Review: Nook Tablet is a worthy competitor to Kindle Fire

• Faster processor and more memory for software operations, which means faster web browsing and magazine page-flipping.

• Longer battery life.

• Twice as much storage space: 16 gigabytes compared to eight. Don’t get too excited about this, though. What Barnes & Noble has left out of its marketing material is that only 1 gigabyte is available for content that isn’t bought from Barnes & Noble. Since books don’t take up much space and Barnes & Noble doesn’t sell movies, much of the 16 gigabytes is likely to be wasted.

• A slot for memory cards. This is the cure for the lack of memory for non-Barnes & Noble content. You can add another 16 gigabytes of memory by buying a $20 card.

• The ability to load books from third-party stores like Google Books. On the Kindle, you can only read books from Amazon…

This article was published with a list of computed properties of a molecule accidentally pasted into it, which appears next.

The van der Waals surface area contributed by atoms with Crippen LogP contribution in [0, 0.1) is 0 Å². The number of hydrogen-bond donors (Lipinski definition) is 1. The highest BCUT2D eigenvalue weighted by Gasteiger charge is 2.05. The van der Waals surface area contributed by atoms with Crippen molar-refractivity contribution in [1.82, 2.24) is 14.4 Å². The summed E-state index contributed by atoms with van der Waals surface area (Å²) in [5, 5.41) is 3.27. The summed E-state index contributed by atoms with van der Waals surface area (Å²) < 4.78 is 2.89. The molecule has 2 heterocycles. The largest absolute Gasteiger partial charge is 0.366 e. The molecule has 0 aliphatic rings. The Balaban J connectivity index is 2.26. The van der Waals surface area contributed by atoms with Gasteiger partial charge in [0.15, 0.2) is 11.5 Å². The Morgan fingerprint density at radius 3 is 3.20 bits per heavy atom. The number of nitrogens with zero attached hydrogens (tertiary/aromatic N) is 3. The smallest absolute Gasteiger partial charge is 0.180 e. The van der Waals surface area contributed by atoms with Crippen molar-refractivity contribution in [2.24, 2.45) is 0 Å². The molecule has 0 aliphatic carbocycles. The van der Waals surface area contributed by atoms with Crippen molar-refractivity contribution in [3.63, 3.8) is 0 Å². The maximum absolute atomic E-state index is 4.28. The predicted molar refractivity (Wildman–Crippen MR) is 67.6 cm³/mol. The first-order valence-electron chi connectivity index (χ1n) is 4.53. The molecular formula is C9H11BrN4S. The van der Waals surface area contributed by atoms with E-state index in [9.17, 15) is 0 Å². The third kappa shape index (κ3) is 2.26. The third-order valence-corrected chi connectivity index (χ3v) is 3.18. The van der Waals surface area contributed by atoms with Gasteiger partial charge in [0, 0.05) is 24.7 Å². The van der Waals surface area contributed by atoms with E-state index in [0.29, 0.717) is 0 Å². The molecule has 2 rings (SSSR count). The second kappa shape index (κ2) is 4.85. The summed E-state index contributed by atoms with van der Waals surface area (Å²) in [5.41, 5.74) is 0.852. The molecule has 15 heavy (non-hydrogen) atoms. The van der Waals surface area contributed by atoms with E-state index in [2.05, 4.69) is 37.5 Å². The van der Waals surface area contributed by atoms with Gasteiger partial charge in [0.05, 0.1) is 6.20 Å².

• Children’s books with built-in narration (some Kindle apps have this).

• A microphone. This doesn’t have a lot of uses, but it does allow you to record your own narration. …

“For the most part, the Nook Tablet justifies the higher price tag compared to the Kindle. Of course, anyone with money to spend should also be looking at the iPad 2, which starts at $499 and does all of what these smaller tablets do—plus a whole lot more.”

A comparison of the major features of Barnes & Noble Inc.’s Nook Tablet computer and Inc.’s Kindle Fire:

Price: The Nook Tablet costs $249; the Kindle Fire, costs $199.

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